She's manipulative - 5-year-old GD
Is it discrimination? - obesity
She invited herself - daughter
Your son is getting married... but one thing you might already have discovered is that being mother of the groom isn't always easy. The role of mother of the bride is clearly defined but when you are the groom's mum, it's often less clear-cut. You want to be supportive and get involved in the wedding planning - but what happens when your offers of help are met with a less-than-enthusiastic response?
From feeling left out in the run-up to the big occasion, to what to wear, to the mother/son dance, many gransnetters have already been there and done that. Here's their advice for enjoying the day - and overcoming any little issues that might crop up.
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"When my son got married, I felt a bit left out and got a bit offended because I felt my daughter-in-law was not involving me. My daughter pointed out that perhaps I should offer my help - let my daughter-in-law know that if she needed me to do anything I was there, but not push myself on her. In the end, my daughter-in-law asked me to do some small things. I realised I had sat back just waiting to feel offended and I think some women do this quite often instead of just speaking up."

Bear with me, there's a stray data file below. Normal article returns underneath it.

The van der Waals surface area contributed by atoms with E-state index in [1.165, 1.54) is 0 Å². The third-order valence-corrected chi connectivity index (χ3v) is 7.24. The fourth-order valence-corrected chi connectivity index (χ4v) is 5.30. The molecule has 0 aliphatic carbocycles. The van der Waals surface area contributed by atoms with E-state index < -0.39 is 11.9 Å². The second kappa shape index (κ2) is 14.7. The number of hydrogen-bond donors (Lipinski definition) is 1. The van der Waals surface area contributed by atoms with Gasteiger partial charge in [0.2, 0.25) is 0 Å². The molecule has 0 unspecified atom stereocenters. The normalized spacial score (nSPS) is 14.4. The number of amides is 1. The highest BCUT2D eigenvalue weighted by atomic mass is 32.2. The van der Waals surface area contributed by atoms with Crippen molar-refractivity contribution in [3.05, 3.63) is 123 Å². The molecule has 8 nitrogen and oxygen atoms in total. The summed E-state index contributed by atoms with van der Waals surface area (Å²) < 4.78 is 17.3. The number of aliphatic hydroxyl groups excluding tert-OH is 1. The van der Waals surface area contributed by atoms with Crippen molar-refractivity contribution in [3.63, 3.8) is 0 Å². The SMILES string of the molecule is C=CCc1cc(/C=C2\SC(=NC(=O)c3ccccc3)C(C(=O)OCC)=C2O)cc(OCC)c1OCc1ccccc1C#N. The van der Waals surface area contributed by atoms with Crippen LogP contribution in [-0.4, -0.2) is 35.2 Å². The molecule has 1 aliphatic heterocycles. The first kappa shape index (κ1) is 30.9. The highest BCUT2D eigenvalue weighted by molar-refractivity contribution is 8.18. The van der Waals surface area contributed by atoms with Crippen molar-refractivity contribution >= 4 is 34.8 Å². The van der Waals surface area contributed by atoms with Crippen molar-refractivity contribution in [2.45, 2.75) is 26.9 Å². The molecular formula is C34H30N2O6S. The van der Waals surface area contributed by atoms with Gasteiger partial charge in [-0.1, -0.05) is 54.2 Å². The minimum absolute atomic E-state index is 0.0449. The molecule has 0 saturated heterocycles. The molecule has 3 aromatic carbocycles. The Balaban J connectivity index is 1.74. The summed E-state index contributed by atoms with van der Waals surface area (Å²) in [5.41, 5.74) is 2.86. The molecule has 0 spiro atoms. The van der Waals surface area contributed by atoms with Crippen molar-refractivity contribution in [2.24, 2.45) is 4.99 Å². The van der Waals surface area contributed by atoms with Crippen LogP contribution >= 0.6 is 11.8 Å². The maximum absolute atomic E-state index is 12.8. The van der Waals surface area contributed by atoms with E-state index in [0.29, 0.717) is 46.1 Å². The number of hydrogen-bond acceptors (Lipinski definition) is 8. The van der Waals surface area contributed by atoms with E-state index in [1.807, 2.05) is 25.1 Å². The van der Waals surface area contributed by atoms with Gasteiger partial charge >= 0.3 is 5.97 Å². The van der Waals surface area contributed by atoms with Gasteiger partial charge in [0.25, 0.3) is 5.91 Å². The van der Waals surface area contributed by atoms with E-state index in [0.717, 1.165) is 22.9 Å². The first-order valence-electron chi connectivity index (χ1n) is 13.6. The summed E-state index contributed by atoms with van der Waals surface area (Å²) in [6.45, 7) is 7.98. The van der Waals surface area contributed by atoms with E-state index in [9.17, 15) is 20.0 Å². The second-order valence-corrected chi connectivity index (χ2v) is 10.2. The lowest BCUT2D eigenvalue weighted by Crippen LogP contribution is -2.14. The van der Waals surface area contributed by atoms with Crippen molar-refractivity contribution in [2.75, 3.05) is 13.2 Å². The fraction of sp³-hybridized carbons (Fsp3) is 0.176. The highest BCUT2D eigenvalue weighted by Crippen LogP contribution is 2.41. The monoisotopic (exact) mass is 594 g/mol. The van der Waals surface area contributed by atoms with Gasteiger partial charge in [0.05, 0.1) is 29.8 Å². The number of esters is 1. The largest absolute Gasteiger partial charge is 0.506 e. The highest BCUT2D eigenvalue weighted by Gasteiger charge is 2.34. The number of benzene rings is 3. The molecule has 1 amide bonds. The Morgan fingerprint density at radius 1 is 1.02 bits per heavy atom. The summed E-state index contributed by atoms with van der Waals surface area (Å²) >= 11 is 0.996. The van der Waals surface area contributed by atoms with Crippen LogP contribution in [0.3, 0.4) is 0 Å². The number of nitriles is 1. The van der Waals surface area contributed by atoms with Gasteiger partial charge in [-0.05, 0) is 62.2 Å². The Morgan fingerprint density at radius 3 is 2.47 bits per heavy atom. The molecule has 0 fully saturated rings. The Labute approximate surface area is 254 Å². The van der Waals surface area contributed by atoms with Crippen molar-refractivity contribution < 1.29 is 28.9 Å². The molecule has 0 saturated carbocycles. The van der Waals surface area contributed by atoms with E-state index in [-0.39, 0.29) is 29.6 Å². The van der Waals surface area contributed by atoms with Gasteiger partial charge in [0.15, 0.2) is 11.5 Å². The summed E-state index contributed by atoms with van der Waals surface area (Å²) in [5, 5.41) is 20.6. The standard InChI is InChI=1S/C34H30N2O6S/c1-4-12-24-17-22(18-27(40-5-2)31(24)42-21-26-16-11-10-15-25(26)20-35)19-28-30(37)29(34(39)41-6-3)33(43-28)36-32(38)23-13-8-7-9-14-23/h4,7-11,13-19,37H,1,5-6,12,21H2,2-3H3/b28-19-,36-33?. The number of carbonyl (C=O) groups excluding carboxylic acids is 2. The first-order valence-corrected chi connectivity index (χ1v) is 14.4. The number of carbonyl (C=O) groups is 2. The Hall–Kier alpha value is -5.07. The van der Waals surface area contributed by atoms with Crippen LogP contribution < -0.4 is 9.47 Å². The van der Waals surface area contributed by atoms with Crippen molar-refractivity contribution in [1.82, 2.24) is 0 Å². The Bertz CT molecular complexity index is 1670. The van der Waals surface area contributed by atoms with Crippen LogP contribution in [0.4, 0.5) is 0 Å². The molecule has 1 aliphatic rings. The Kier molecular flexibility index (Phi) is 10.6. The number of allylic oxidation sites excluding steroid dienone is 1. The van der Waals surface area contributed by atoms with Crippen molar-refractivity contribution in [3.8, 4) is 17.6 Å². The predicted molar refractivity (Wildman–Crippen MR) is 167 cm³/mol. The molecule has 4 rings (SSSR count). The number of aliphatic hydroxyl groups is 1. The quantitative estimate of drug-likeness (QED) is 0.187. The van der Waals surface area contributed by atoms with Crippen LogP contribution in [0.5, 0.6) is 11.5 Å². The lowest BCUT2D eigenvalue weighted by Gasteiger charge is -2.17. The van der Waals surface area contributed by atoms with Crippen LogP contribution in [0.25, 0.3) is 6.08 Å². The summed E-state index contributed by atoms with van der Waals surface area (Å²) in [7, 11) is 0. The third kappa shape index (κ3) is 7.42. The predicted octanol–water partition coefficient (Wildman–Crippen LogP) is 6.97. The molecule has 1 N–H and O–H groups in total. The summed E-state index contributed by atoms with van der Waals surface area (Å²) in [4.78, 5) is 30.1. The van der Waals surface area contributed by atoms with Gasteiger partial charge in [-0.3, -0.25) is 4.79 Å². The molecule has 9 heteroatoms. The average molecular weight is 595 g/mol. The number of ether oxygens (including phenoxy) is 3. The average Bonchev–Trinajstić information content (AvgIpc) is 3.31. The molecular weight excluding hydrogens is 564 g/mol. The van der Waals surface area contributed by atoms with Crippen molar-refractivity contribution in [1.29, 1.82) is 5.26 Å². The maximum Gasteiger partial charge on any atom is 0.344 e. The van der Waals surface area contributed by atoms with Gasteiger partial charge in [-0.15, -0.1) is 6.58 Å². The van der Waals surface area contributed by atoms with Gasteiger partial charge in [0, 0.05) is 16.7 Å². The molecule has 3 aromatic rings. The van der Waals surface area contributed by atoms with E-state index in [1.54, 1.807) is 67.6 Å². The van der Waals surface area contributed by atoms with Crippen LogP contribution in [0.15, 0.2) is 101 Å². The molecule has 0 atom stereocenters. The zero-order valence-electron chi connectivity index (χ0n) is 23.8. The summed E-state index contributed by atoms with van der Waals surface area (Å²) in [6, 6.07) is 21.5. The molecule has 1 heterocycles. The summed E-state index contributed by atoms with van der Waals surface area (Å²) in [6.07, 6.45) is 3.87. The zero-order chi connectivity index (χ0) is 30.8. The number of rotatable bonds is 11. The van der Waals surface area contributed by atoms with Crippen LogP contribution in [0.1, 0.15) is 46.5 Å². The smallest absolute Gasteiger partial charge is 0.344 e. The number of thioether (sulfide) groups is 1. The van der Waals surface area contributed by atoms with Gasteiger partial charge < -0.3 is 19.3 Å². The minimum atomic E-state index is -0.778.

As mother of the bride there are countless ways to be involved in the exciting planning process of a wedding. Hunting for the dress, cake-tasting, hen parties, helping with the flowers... But as mother of the groom, well, the checklist is often a bit shorter. However, you could offer your assistance with tasks such as the menu and the oh-so-tricky seating plan - fiddly additions which no doubt you'll receive huge gratitude for helping with. You'll also most likely be expected to stand alongside the bride and mother of the bride to greet guests when they arrive, giving you the perfect chance to work your charm and really shine on your son's big day.
Gransnetters acknowledge that while there's probably no real intention to cause offence, it can still be a little disappointing. If, say, the bride didn't want to partake in your family's traditions, naturally you're going to feel a pang of pain as something that seems small to her is a lot bigger in your eyes. But rather than take umbrage at a slight that, almost certainly, was completely unintentional, try your best to keep your thoughts to yourself.
When it comes to being left out of the planning, it may be that they didn't realise you were ready and willing to pitch in, in which case you can lend a hand as needed. The important thing here is to communicate - let them know you're available and get stuck in when they realise they have yards of bunting still to be made, or centrepieces still to be sourced!